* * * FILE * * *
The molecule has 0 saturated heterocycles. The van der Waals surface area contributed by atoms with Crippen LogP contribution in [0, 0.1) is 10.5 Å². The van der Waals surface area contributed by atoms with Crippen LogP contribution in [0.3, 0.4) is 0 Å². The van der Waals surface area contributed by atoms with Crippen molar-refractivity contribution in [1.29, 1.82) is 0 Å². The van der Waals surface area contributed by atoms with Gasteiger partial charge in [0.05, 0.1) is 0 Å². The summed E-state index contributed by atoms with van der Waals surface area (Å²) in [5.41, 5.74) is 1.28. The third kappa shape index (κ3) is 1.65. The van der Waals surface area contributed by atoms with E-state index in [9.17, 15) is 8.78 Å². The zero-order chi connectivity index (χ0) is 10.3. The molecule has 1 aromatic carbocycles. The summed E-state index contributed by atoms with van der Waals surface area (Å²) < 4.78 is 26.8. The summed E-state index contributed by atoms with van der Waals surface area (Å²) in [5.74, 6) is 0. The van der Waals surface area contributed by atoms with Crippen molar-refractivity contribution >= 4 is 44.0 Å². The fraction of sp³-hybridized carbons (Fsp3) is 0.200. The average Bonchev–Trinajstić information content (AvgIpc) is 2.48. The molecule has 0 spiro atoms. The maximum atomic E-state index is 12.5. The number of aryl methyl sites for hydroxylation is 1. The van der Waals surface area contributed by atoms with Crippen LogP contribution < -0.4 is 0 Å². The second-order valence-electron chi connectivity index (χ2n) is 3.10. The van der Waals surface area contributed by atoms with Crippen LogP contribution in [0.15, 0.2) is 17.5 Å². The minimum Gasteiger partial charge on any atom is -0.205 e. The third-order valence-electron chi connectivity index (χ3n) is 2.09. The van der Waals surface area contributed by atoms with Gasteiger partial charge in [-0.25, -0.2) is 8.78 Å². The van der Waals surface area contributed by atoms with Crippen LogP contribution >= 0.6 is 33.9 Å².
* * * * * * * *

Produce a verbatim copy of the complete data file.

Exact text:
The molecule has 0 saturated heterocycles. The van der Waals surface area contributed by atoms with Crippen LogP contribution in [0, 0.1) is 10.5 Å². The van der Waals surface area contributed by atoms with Crippen LogP contribution in [0.3, 0.4) is 0 Å². The van der Waals surface area contributed by atoms with Crippen molar-refractivity contribution in [1.29, 1.82) is 0 Å². The van der Waals surface area contributed by atoms with Gasteiger partial charge in [0.05, 0.1) is 0 Å². The summed E-state index contributed by atoms with van der Waals surface area (Å²) in [5.41, 5.74) is 1.28. The third kappa shape index (κ3) is 1.65. The van der Waals surface area contributed by atoms with E-state index in [9.17, 15) is 8.78 Å². The zero-order chi connectivity index (χ0) is 10.3. The molecule has 1 aromatic carbocycles. The summed E-state index contributed by atoms with van der Waals surface area (Å²) < 4.78 is 26.8. The summed E-state index contributed by atoms with van der Waals surface area (Å²) in [5.74, 6) is 0. The van der Waals surface area contributed by atoms with Crippen molar-refractivity contribution >= 4 is 44.0 Å². The fraction of sp³-hybridized carbons (Fsp3) is 0.200. The average Bonchev–Trinajstić information content (AvgIpc) is 2.48. The molecule has 0 spiro atoms. The maximum atomic E-state index is 12.5. The number of aryl methyl sites for hydroxylation is 1. The van der Waals surface area contributed by atoms with Crippen LogP contribution < -0.4 is 0 Å². The second-order valence-electron chi connectivity index (χ2n) is 3.10. The van der Waals surface area contributed by atoms with Crippen LogP contribution in [0.15, 0.2) is 17.5 Å². The minimum Gasteiger partial charge on any atom is -0.205 e. The third-order valence-electron chi connectivity index (χ3n) is 2.09. The van der Waals surface area contributed by atoms with Gasteiger partial charge in [-0.25, -0.2) is 8.78 Å². The van der Waals surface area contributed by atoms with Crippen LogP contribution >= 0.6 is 33.9 Å².